Last night, Darrell and I attended the debate between Bart Ehrman and Mike Licona at SES in Charlotte. They debated whether historians can prove Jesus rose from the dead. Here is my summary of the arguments that each of them presented.
Licona opened the debate with a historical argument that goes like this. First, he argued, virtually all historians (close to 100%) agree on three key facts about Jesus:
- He died by crucifixion.
- His disciples believed they saw Jesus appear several times after he died.
- The apostle Paul believed he saw Jesus appear after he died.
Then, Licona explained that the historian’s job was to figure out the best explanation of these three facts. There are four criteria that the professional historian should use to judge possible explanations of the facts:
- explanatory scope
- explanatory power
- less ad hoc
According to Licona, the explanation that Jesus actually rose from the dead meets all four criteria whereas all other explanations offered by skeptics fails to meet the above criteria (Licona spent a lot of time evaluating the idea that the disciples plus Paul hallucinated Jesus’ appearances). Therefore, historians can “prove” that Jesus was raised from the dead.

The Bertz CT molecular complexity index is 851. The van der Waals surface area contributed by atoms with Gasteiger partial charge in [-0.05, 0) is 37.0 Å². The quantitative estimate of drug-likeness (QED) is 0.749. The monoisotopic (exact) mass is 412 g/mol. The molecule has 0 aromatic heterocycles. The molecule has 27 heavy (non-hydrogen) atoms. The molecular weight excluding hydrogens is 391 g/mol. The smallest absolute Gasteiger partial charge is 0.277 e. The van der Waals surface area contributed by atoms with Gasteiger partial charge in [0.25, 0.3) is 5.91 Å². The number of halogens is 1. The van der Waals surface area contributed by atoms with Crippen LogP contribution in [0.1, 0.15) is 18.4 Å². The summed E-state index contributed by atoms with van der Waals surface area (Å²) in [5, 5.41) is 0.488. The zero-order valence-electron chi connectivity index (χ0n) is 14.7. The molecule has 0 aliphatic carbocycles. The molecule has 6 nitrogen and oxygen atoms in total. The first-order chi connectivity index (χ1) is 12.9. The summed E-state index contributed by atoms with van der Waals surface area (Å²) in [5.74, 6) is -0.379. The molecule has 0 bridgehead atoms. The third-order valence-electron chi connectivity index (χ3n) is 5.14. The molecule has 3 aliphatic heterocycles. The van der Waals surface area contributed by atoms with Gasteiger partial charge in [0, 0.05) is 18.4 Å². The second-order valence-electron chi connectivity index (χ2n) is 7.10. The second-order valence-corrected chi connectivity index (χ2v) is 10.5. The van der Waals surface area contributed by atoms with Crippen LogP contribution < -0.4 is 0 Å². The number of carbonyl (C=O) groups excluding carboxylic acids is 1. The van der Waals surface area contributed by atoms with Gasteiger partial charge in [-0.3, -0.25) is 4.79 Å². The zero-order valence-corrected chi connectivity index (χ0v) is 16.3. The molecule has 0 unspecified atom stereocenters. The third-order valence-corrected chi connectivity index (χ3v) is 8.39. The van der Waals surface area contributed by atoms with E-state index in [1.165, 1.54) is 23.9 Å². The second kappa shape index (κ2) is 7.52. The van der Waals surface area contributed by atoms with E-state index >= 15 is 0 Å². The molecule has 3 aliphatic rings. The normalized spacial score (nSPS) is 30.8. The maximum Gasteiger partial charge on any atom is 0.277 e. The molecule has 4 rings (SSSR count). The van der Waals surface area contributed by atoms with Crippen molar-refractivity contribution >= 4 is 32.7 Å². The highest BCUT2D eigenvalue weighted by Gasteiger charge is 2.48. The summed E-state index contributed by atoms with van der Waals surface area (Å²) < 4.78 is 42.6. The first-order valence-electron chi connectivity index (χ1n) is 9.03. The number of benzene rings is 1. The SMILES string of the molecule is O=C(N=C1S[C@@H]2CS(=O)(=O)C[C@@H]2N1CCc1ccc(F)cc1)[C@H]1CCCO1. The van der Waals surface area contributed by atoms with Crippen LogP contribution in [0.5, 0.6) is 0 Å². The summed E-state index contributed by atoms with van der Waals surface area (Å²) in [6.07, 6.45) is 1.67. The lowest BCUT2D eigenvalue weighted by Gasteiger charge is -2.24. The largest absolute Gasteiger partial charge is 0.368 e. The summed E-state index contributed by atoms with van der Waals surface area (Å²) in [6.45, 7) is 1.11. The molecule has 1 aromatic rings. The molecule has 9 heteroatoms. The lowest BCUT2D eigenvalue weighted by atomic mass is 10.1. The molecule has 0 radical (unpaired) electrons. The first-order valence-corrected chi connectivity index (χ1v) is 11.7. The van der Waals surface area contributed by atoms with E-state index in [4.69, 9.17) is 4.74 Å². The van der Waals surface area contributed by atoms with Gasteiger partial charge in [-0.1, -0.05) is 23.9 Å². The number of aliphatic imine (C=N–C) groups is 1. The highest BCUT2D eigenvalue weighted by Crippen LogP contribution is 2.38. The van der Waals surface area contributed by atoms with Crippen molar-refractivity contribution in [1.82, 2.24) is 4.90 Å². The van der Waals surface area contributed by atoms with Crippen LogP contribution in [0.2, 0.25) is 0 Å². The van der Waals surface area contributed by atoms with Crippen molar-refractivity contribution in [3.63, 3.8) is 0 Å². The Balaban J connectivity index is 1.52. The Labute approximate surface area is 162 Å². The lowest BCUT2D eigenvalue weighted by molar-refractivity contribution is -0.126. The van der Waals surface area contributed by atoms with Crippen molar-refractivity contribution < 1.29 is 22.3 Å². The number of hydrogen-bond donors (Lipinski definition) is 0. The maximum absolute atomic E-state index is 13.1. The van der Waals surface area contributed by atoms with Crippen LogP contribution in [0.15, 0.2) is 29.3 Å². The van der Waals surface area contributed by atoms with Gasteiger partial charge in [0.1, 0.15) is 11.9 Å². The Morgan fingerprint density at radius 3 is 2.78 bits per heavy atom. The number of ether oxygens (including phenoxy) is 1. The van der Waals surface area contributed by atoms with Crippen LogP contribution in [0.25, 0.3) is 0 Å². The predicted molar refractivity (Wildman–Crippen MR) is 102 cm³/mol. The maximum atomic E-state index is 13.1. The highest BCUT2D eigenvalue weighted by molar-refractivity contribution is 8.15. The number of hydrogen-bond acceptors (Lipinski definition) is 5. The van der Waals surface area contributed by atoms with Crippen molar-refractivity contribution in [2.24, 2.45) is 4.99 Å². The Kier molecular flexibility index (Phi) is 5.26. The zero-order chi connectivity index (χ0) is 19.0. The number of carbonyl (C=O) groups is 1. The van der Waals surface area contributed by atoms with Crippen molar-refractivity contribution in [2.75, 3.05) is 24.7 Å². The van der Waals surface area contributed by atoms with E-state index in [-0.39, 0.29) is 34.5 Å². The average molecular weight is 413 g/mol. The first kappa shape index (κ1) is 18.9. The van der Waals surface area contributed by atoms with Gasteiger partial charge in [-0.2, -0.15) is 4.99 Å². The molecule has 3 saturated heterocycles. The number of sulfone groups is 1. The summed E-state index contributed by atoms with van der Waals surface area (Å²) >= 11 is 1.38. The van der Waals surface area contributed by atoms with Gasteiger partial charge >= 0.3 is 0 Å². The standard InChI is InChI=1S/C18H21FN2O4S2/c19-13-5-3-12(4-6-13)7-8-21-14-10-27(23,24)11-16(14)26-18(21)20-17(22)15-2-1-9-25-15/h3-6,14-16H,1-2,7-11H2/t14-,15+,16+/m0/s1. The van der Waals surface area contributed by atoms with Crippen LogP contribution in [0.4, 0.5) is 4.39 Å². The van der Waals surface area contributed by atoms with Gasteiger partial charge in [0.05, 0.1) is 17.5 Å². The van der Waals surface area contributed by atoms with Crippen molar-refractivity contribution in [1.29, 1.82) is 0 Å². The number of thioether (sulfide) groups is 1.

Ehrman opened his case by making two key arguments. First, he spent several minutes arguing that the four gospels are of poor historical value. He showed this by claiming they were written late, they weren’t written by eyewitnesses of Jesus’ life and death, and they are full of contradictions and discrepancies.
Second, he argued that it is impossible for historians to ever prove a miracle occurred. Why? Because the job of the historian is to find out what most probably happened in the past. But, he argued, since a miracle, by definition, is always the least probable explanation of a historical group of facts, then a historian can never conclude that a miracle indeed occurred. In other words, no matter what the evidence suggests, Ehrman claimed that a historian would always be wrong to accept a miracle as the explanation because miracles are the least possible explanation, and historians only deal with probability.
Interestingly, Ehrman did fully accept Licona’s three facts about Jesus as historically true. He just didn’t accept the explanation of Jesus rising from the dead to explain those facts. His favorite explanation seemed to be hallucinations, so the two debaters spent a lot time discussing hallucinations.
Next post, I will share my thoughts on the strengths and weaknesses of each man’s arguments.